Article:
SUN MEDIA: What’s the status on a second more ambient album, to be released from the Lanois-Eno sessions, with the working title Songs of Ascent, and then the Rick Rubin session before that?
BONO: We’ve got a few albums up our sleeves. We’ve got a whole album we started with Rick Rubin, which is a rocking club album with beats and big guitars, and I can’t wait to get back to that. So we’re going to see where the mood takes us. But it’s not like we have to start afresh. We have five or six songs on that album. We have about 12 on the Songs of Ascent, plus The Edge and myself have written Spiderman: The Musical — that’s nearly done. It’s been an incredible time as songwriters … If you’re going to go out on the road, you have to have songs that have the attitude and the ambition to play in a venue like (the Rogers Centre), because if they haven’t got it, you’re not going to play them because whilst we like people to look a little startled, we’re not going to do a crap show just to promote our new album. So they have to be great.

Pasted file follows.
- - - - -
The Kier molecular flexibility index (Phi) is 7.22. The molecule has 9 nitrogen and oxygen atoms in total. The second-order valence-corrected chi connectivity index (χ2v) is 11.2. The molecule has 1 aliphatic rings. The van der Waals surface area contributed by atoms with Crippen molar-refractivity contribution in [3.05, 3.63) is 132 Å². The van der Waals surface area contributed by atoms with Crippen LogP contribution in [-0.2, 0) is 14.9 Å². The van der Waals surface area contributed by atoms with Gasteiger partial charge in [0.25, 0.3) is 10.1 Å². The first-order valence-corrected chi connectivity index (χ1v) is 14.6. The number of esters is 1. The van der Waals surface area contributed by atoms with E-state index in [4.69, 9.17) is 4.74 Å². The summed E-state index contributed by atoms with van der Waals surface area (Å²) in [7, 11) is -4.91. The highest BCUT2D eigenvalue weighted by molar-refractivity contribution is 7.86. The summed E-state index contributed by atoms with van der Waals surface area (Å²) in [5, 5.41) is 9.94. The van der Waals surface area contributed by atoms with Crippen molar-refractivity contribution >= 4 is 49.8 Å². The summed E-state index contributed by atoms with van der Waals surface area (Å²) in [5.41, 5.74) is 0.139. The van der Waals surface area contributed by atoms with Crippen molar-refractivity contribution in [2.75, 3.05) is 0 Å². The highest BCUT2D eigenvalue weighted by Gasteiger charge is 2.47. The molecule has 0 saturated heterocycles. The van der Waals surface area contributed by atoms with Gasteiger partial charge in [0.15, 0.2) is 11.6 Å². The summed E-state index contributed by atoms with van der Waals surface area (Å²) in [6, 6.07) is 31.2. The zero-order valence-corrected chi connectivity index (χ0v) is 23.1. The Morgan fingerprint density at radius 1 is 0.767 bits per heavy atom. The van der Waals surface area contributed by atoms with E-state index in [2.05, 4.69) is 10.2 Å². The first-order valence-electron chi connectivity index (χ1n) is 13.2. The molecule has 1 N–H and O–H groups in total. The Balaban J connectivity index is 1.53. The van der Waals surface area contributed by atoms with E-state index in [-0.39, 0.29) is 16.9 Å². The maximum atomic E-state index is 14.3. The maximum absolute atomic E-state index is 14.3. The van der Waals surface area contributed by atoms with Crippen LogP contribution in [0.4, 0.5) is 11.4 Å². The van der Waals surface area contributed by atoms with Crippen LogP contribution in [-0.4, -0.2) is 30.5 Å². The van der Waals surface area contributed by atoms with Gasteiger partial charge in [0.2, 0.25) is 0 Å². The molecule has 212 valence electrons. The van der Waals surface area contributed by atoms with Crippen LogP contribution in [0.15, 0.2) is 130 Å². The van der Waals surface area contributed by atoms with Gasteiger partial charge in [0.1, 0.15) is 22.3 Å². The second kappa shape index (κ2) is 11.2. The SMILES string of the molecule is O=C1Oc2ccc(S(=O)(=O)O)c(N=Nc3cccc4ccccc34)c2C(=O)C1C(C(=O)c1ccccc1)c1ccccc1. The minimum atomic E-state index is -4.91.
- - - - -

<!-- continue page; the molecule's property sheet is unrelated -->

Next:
SUN MEDIA: On Wednesday night on stage at Rogers, you ended the show by saying, “We’re just getting started.” What did you mean, given your first record came out in 1980?
BONO: The playing, just pure musicality is way ahead. And some of my singing voice. I’ve never had a voice like that. I only got this voice recently in the last five years. I wouldn’t have been able to talk to you for instance before a show. So songwriting’s come together and there’s still bits we’re missing, but this is our moment, it would appear. I think this might be our moment, especially if these albums come out quickly, then looking back on this period, maybe the most fertile period for our band. It’s unusual for a rock and roll band, but we’re not really a rock and roll band. I don’t know what we are. I always say we’re the loudest folk band in the world. I’ve had many attempts to try and explain, but we’re not that classic idea that’s based on youth culture and … all the cliches of living fast to die young. I mean, we’re over the ’60s, I hope.